Glenda Jackson Stands Tall, On And Off Stage

Mar 31, 2018
Originally published on April 4, 2018 8:58 am

A generation after it won the Pulitzer Prize for drama, Edward Albee's Three Tall Women makes its Broadway debut this week.

Three women of different generations — one in her 90s, one in her 50s, one in her 20s — are brought together around a deathbed. They bark, joke, bicker and compare their different vantages in life.

A small but all-star cast gives vivacity to Albee's surgically sharp words: Allison Pill, Laurie Metcalf and, as the commanding dowager of the trio, Glenda Jackson. The Academy Award-winning actress — a former member of the Royal Shakespeare Company, a Commander of the British Empire and, for 23 years, a member of Parliament — is making her first return to Broadway in 30 years.

"It's a marvelous, marvelous play," Jackson says. "And it is such a treat to work with other actresses, because it shocks me still that contemporary dramatists don't find women interesting. Usually if there is a woman's part in a piece, there's only one so you've got no other actresses to work with. With this, there are just the three of us. And that is really thrilling, to have that."


Interview Highlights

On executing Albee's distinct language

In this particular play, extremely difficult, because he uses very, very simple words, and he uses the words more than once. But he'll put them in different places in sentences. And so towards the beginning, occasionally still, you'll think: Haven't I just said that? No, there's a slight variation on that. So that is one of the difficulties.

On her 23-year spell as a member of Parliament

I enjoyed the constituency responsibilities. I was extremely fortunate — I represented a very, very interesting constituency. ... But essentially, every single aspect of the demographic breakdown is living in that part of London. And it was a marvelous constituency to represent — and I miss that, and I miss the constituents. But I must be honest: I don't miss Parliament itself. I mean, I saw egos going up and down those corridors that would not be tolerated for 30 seconds in the professional theater. And you think: What are they doing, you know?

On how she feels about the ending line:

That's the happiest moment. When it's all done. When we stop. When we can stop.

It varies, I mean, because, you know, every performance is different. Some nights I'm quite teary. Other nights I'm not. It's quite interesting.

I've always said the first duty of life is to live it, and I do believe that. And we delude ourselves if we think it's not going to end. How we individually meet that, I think, is entirely individual. Obviously, I have met it when those I've loved have died. And that — what I found surprising about that, was that, for example, I still think: Oh, I must get my mother one of those. Or the time the grief stays with you. But whether how you as the individual meet that moment, well, it is — it's the last great adventure, isn't it?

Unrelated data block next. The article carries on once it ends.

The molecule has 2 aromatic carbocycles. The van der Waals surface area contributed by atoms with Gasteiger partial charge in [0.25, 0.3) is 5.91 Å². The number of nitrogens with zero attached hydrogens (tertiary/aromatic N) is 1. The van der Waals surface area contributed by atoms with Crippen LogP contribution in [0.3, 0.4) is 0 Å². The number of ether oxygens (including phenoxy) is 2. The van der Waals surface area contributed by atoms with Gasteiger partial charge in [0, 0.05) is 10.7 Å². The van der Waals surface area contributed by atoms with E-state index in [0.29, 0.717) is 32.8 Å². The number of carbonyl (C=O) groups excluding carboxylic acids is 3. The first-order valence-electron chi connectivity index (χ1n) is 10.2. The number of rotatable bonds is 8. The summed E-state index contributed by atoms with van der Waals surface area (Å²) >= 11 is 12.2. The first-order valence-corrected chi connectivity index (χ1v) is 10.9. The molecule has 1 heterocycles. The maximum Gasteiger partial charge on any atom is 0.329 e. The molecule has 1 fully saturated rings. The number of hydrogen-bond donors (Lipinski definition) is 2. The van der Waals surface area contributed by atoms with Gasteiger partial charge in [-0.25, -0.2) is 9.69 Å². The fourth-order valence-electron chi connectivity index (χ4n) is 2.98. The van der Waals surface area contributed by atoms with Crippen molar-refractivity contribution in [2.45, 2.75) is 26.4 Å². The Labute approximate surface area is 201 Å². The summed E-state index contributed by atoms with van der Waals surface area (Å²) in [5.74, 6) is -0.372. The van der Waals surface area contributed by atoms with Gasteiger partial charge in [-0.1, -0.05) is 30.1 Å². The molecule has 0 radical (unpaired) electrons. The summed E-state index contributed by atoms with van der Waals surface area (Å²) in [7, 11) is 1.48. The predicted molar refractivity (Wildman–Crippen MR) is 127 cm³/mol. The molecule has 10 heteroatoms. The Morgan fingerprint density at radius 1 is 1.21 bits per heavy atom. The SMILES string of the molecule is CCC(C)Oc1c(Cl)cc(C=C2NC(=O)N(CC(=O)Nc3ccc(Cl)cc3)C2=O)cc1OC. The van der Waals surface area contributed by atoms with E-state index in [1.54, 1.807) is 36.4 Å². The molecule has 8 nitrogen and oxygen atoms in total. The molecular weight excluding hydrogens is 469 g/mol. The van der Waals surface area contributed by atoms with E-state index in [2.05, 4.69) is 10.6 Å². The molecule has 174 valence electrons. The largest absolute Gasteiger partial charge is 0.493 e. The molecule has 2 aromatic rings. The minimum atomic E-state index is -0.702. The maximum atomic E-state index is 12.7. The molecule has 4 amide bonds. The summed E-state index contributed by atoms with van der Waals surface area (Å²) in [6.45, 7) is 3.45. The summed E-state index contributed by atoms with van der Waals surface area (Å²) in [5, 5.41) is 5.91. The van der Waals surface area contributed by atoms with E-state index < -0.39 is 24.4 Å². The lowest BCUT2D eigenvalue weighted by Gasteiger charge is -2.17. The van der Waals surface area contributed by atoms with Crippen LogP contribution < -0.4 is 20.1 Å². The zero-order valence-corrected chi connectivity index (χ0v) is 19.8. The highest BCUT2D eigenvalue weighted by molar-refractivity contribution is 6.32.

On any role she still longs to play

It always amazed me — it still does — that people offer me work. And when the theater was my basic bread and butter, every time a show finished, I was convinced I would never work again. So I'm still amazed that people offer me work.

I suppose my earliest experience where getting a job was extremely difficult. I mean, it still is. Ours is a vastly crowded profession. And if you're a women within it, it's even more overcrowded, 'cause there is such a dearth of parts for women. So to be offered anything is — to say, you know, 'I fancy doing this' — seems to me to be gratuitously greedy, in a funny kind of way.

On what's next for her

Well, what I'm doing next is another performance of the play — I mean, at the moment. 'Cause every performance is the first one.

Sarah Handel and Viet Le produced and edited this interview for broadcast. Patrick Jarenwattananon adapted it for the Web.

Copyright 2018 NPR. To see more, visit http://www.npr.org/.

SCOTT SIMON, HOST:

A generation after it won the Pulitzer Prize for drama, Edward Albee's "Three Tall Women" makes its Broadway debut. Three women of different generations - one in her 90s, one in her 50s, one in her 20s - are brought together around a death bed where they bark, joke, bicker and compare their different vintages in life. A small but all-star cast gives vivacity to Albee's surgically sharp words - Alison Pill, Laurie Metcalf and, as the commanding dowager of the trio, Glenda Jackson, the Academy Award-winning actress, former member of the Royal Shakespeare Company, Commander of the British Empire and for 23 years, a member of Parliament. This is her first return to Broadway in 30 years. Glenda Jackson's in our studios. Thanks so much for being with us.

GLENDA JACKSON: It's entirely a pleasure. You shock me. Really, is it 30 years since I was last here? Goodness me.